Georgia’s twenty-fourth county, Lincoln County comprises 211 square miles and was created in 1796 in the northeast part of the state from Wilkes County. The county is named for Benjamin Lincoln, a major general of the Continental Army who played a key role in the defeat of the British at Yorktown during the American Revolution (1775-83). The area’s first inhabitants were Creek and Cherokee Indians, who ceded the land to Georgia in 1773. The first white settlers came from the Carolinas, enticed by land grants available for “a reasonable sum.”
The county seat is Lincolnton, incorporated in 1817. When the county was created in 1796, the state legislature directed that court sessions be held in the house of Joseph Stovall until a county seat was selected. Lincolnton was named county seat in 1800, and a stone courthouse was built soon thereafter. It was replaced in 1874 with a two-story courthouse, which was torn down in 1916. The current courthouse, which is listed on the National Register of Historic Places, has been in use since 1915.
The American Revolution took place two decades before Lincoln County’s creation, but there were white settlers in the area at the time. Many local families fled to South Carolina during the war. Some of them returned under the leadership of colonels Elijah Clarke and John Dooly, and on February 14, 1779, they defeated Loyalist soldiers at the Battle of Kettle Creek, one of the most decisive Patriot victories of the Revolution. General Dooly had settled in 1773 in the area that is now Lincoln County, and General Clarke moved to that area after the war.
During the Civil War (1861-65) a number of men from Lincoln County volunteered to fight in the Confederacy’s Georgia Volunteer Infantry. Lincoln County played a part in a famous incident, during which wagons traveling from Washington to Abbeville, South Carolina, laden with Confederate gold were waylaid. The wagons, encamped on the grounds of the Chennault Plantation in Lincoln County, were beset by robbers at night. Word spread that the robbers had buried the gold in nearby streams and fields. The gold was never recovered, and this led to decades of conjecture about—and attempts to locate—the loot.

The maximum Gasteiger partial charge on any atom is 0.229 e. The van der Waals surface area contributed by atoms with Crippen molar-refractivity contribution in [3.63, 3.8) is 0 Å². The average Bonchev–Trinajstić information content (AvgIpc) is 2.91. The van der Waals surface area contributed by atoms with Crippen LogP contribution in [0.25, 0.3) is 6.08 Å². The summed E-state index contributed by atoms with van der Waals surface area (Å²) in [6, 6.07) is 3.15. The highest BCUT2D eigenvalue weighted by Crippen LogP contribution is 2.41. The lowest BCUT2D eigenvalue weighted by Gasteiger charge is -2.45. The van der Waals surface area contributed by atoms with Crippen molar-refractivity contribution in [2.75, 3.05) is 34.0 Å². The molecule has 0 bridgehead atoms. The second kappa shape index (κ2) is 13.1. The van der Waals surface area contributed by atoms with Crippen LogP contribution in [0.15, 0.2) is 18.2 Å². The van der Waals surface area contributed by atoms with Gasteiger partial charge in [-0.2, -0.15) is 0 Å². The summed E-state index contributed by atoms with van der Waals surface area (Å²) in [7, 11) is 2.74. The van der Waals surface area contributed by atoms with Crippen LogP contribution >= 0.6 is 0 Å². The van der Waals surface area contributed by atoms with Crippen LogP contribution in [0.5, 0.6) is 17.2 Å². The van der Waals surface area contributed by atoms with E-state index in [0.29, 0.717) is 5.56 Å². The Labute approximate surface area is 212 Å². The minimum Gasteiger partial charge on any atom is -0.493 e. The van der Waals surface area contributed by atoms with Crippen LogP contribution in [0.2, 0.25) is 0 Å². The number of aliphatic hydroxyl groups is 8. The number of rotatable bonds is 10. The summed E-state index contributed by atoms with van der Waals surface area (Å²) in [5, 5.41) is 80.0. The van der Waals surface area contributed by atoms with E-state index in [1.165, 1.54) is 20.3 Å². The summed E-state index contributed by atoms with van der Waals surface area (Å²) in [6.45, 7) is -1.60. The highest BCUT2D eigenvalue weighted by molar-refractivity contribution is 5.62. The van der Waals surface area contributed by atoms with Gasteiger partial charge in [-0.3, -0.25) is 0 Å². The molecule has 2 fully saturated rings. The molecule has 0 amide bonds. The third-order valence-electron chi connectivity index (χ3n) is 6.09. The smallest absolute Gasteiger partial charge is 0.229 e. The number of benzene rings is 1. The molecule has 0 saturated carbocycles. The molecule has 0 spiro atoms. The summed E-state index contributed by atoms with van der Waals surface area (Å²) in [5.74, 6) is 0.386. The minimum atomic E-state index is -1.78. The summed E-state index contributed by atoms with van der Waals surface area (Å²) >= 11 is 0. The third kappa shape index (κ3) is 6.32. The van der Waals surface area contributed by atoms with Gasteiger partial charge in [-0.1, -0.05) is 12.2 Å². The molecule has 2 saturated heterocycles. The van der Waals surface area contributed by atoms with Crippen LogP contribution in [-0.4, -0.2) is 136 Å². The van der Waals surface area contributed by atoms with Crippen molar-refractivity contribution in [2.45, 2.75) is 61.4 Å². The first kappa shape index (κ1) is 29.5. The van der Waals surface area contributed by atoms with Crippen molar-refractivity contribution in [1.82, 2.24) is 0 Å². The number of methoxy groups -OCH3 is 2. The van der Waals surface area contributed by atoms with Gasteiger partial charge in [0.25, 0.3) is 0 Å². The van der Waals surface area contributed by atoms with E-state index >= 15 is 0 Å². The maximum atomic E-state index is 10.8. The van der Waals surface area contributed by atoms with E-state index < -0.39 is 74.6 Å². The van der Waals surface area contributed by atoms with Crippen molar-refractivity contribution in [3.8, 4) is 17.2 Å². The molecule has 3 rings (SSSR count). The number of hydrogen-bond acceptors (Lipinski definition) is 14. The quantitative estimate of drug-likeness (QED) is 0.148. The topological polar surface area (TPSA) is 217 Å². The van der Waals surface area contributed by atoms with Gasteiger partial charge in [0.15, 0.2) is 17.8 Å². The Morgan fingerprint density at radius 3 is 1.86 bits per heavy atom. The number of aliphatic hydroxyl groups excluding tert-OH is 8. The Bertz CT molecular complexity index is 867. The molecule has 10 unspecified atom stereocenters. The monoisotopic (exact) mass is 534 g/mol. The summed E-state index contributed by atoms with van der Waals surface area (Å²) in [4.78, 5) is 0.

In addition to Clarke and Dooly, other notable residents of the county include Thomas P. Ashmore, educator and astronomer, and Otis Ashmore, historian and scientist, both of whom were editors of Grier’s Almanac .
Among places of interest in the county are the Elijah Clark State Park; the Lincoln County Historical Park, featuring a cotton gin, sawmill, and smokehouse; and the Groves-May House. The Mulberry Christian Methodist Episcopal Church and affiliated school, built in 1873 in Lincolnton, once offered the only church services and school for the town’s African Americans. The school is now a “Society House.” The Society, originally formed to offer Black citizens affordable insurance, now provides assistance to those in need when hospitalized, or on the death of a family member.
Population growth and manufacturing opportunities in Lincoln County have increased dramatically since the 1970s, as people from northeast Georgia (especially the Augusta metropolitan area) have discovered Lincoln’s appeal for business, recreation, and retirement living. The county’s recent historic preservation efforts have increased the number of visitors as well. Lincoln County shares the Clarks Hill Lake, also known as the J. Strom Thurmond Lake, with six other Georgia counties as well as South Carolina and draws numerous visitors for water sports. The county has made significant efforts to attract business as well as tourism, and as of 2006 manufacturing was the largest employment sector.
According to the 2000 U.S. census, the population of Lincoln County was 8,348, an increase of 12.2 percent from 1990. In 2010 the population decreased to 7,996.